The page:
The fifth matchday of the 2019/20 FAWSL campaign delivered a dynamic London derby between Chelsea Women and West Ham Women. After analysis, we see that Chelsea initially dominated the match, but had to engage in a tactical back and forth against the home team. West Ham were able to make a defensive shift in tactics to put pressure on the Blues who were in danger of earning their first loss in league play.
In the end, Chelsea were able to shift their formation and introduce a playmaker to take back control of the match and ultimately walk away victors. This tactical analysis will examine exactly how it happened.
Team notes and line up
Chelsea entered the match 4-0-0 in London derbies so far this season. One of those wins includes beating West Ham in a cup match thirty-five days prior.
Both teams entered the match with no major injuries.
Chelsea (4-4-2): Berger, Mjelde, Bright, Andersson, Eriksson, Cuthbert, Ingle, Ji, Reiten, England, Bachmann.
West Ham (4-1-4-1): Brosnan, Hendrix, Flaherty, Vetterlein, Baunach, Middag, Lehmann, Dali, Cho, Galabadaarachchi, Thomas
Chelsea manipulate the West Ham block
To begin the match, West Ham took a fairly passive approach when playing out of possession. There were some slight player to player marking tendencies, but the team priority was on keeping a compact horizontal shape and slide across the field to smother attacks. Chelsea easily found space between the lines and created many chances on goal in the opening minutes of the game.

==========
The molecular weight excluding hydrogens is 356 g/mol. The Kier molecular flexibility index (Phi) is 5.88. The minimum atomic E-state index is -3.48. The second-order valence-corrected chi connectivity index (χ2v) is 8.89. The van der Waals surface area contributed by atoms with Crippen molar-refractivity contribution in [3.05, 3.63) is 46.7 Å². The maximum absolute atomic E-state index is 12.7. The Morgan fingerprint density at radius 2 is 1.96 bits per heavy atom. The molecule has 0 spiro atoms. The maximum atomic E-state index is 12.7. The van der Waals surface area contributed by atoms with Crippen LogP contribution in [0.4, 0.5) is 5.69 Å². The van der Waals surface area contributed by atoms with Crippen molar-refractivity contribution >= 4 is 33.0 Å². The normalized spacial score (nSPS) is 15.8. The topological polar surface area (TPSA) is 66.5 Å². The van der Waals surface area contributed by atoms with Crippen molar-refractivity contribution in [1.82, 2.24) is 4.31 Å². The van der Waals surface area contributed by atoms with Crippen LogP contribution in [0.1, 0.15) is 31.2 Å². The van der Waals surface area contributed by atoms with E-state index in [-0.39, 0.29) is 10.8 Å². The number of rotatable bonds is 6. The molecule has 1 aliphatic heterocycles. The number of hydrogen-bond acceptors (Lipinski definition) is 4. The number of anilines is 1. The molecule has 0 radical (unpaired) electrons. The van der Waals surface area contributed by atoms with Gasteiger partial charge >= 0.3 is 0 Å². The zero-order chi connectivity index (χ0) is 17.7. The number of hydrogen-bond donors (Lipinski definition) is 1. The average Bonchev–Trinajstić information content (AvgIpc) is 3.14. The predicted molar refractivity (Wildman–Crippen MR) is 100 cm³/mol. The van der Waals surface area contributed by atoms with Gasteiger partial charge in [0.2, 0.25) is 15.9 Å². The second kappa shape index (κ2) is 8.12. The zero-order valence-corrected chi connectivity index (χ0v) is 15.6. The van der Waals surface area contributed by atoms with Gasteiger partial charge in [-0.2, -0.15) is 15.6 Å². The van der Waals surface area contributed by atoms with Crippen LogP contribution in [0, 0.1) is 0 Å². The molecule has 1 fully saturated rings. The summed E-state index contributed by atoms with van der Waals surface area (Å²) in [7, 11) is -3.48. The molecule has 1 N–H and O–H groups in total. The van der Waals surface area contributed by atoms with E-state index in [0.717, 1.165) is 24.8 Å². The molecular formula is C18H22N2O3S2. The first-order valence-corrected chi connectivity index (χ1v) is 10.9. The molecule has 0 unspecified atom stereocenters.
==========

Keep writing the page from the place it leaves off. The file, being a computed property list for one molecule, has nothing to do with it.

Due to West Ham prioritising a zonal marking system, Chelsea were able to utilise off-the-ball movements and intelligent positioning to bypass lines of players within West Ham’s block. This led to the Blues creating a flurry quality goal-scoring chances at the start of the match. Chelsea would certainly be disappointed that they weren’t up by a goal or two after the opening quarter of an hour.
A great example of Chelsea’ easy progression occurred in the seventh minute of the match. Chelsea started a phase of possession at the feet of their goalkeeper Ann Katrin-Berger. Chelsea’s centre-backs Magdalena Eriksson and Millie Bright set up wider passing angles while central midfielders Sophie Ingle and Ji So-Yun dropped in the central corridor to create a double pivot.
The ball was played out to the right flank to right-back Maren Mjelde. As the ball was played to the Chelsea right flank, the West Ham defensive block slid across the pitch with the movement of the ball. Ingle also dropped into the right flank on the same line as Mjelde to offer a short passing angle.
As the wide Chelsea players exchanged passes back and forth, the nearby West Ham players were drawn in. This created a flat line of West Ham players and a gap between the next line in the West Ham defensive block. As the ball-near West Ham players were drawn to the ball, Ji and right midfielder Erin Cuthbert occupied the space directly behind the pressuring West Ham line.